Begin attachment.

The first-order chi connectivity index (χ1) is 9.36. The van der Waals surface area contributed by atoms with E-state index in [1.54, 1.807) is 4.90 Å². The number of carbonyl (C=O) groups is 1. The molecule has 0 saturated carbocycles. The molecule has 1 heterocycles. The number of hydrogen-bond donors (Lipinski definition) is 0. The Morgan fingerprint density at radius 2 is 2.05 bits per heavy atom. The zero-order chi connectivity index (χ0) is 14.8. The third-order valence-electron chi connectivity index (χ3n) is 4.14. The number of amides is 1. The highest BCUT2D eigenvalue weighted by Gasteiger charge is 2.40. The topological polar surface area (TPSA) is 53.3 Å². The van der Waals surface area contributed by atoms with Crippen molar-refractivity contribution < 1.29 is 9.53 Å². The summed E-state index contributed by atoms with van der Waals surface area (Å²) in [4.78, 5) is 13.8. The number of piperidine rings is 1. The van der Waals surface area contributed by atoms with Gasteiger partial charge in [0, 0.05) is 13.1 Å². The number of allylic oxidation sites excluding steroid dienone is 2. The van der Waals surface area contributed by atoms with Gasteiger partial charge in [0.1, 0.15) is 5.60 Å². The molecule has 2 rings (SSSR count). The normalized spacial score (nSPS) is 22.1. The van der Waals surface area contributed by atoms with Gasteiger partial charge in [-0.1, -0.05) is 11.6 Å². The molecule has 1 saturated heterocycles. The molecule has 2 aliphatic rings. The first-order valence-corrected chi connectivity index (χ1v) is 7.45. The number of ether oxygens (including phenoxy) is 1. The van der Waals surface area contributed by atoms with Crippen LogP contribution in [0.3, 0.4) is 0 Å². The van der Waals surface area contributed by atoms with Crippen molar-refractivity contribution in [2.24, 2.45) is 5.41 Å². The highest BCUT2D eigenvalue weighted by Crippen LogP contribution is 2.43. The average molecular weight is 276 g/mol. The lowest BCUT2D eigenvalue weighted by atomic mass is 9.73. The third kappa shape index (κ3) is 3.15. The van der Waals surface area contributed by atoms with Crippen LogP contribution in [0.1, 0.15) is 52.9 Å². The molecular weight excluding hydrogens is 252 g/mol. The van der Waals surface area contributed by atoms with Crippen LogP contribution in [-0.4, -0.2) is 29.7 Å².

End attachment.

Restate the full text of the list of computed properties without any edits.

The first-order chi connectivity index (χ1) is 9.36. The van der Waals surface area contributed by atoms with E-state index in [1.54, 1.807) is 4.90 Å². The number of carbonyl (C=O) groups is 1. The molecule has 0 saturated carbocycles. The molecule has 1 heterocycles. The number of hydrogen-bond donors (Lipinski definition) is 0. The Morgan fingerprint density at radius 2 is 2.05 bits per heavy atom. The zero-order chi connectivity index (χ0) is 14.8. The third-order valence-electron chi connectivity index (χ3n) is 4.14. The number of amides is 1. The highest BCUT2D eigenvalue weighted by Gasteiger charge is 2.40. The topological polar surface area (TPSA) is 53.3 Å². The van der Waals surface area contributed by atoms with Crippen molar-refractivity contribution < 1.29 is 9.53 Å². The summed E-state index contributed by atoms with van der Waals surface area (Å²) in [4.78, 5) is 13.8. The number of piperidine rings is 1. The van der Waals surface area contributed by atoms with Gasteiger partial charge in [0, 0.05) is 13.1 Å². The number of allylic oxidation sites excluding steroid dienone is 2. The van der Waals surface area contributed by atoms with Gasteiger partial charge in [0.1, 0.15) is 5.60 Å². The molecule has 2 rings (SSSR count). The normalized spacial score (nSPS) is 22.1. The van der Waals surface area contributed by atoms with Gasteiger partial charge in [-0.1, -0.05) is 11.6 Å². The molecule has 1 saturated heterocycles. The molecule has 2 aliphatic rings. The first-order valence-corrected chi connectivity index (χ1v) is 7.45. The number of ether oxygens (including phenoxy) is 1. The van der Waals surface area contributed by atoms with Crippen LogP contribution in [0.3, 0.4) is 0 Å². The van der Waals surface area contributed by atoms with Crippen molar-refractivity contribution in [2.24, 2.45) is 5.41 Å². The highest BCUT2D eigenvalue weighted by Crippen LogP contribution is 2.43. The average molecular weight is 276 g/mol. The lowest BCUT2D eigenvalue weighted by atomic mass is 9.73. The third kappa shape index (κ3) is 3.15. The van der Waals surface area contributed by atoms with Crippen LogP contribution in [0.1, 0.15) is 52.9 Å². The molecular weight excluding hydrogens is 252 g/mol. The van der Waals surface area contributed by atoms with Crippen LogP contribution in [-0.4, -0.2) is 29.7 Å².